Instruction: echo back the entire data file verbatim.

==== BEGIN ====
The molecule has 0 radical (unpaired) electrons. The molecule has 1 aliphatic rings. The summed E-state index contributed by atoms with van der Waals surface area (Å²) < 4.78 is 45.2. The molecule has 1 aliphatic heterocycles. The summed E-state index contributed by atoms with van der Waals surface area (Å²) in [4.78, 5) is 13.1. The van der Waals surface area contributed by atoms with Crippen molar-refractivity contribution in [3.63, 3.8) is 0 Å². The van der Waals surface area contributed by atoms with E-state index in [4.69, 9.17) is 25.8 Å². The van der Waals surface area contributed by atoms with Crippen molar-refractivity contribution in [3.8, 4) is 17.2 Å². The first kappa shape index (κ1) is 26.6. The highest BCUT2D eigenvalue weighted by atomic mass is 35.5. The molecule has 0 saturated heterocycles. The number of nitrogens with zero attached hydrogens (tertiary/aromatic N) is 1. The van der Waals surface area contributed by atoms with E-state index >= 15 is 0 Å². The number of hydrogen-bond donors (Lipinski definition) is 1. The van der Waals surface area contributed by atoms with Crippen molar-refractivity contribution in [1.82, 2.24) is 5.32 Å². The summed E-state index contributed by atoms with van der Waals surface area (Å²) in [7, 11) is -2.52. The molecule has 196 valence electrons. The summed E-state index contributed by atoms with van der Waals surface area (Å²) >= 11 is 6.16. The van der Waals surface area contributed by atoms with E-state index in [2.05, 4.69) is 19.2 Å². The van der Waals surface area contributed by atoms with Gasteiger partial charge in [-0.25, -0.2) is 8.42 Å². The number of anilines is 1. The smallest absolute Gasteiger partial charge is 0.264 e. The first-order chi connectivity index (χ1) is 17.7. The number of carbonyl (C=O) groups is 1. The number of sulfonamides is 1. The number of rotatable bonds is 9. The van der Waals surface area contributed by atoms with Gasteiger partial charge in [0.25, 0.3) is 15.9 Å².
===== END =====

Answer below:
The molecule has 0 radical (unpaired) electrons. The molecule has 1 aliphatic rings. The summed E-state index contributed by atoms with van der Waals surface area (Å²) < 4.78 is 45.2. The molecule has 1 aliphatic heterocycles. The summed E-state index contributed by atoms with van der Waals surface area (Å²) in [4.78, 5) is 13.1. The van der Waals surface area contributed by atoms with Crippen molar-refractivity contribution in [3.63, 3.8) is 0 Å². The van der Waals surface area contributed by atoms with E-state index in [4.69, 9.17) is 25.8 Å². The van der Waals surface area contributed by atoms with Crippen molar-refractivity contribution in [3.8, 4) is 17.2 Å². The first kappa shape index (κ1) is 26.6. The highest BCUT2D eigenvalue weighted by atomic mass is 35.5. The molecule has 0 saturated heterocycles. The number of nitrogens with zero attached hydrogens (tertiary/aromatic N) is 1. The van der Waals surface area contributed by atoms with E-state index >= 15 is 0 Å². The number of hydrogen-bond donors (Lipinski definition) is 1. The van der Waals surface area contributed by atoms with Crippen molar-refractivity contribution in [1.82, 2.24) is 5.32 Å². The summed E-state index contributed by atoms with van der Waals surface area (Å²) in [7, 11) is -2.52. The molecule has 196 valence electrons. The summed E-state index contributed by atoms with van der Waals surface area (Å²) >= 11 is 6.16. The van der Waals surface area contributed by atoms with E-state index in [2.05, 4.69) is 19.2 Å². The van der Waals surface area contributed by atoms with Gasteiger partial charge in [-0.25, -0.2) is 8.42 Å². The number of anilines is 1. The smallest absolute Gasteiger partial charge is 0.264 e. The first-order chi connectivity index (χ1) is 17.7. The number of carbonyl (C=O) groups is 1. The number of sulfonamides is 1. The number of rotatable bonds is 9. The van der Waals surface area contributed by atoms with Gasteiger partial charge in [0.25, 0.3) is 15.9 Å².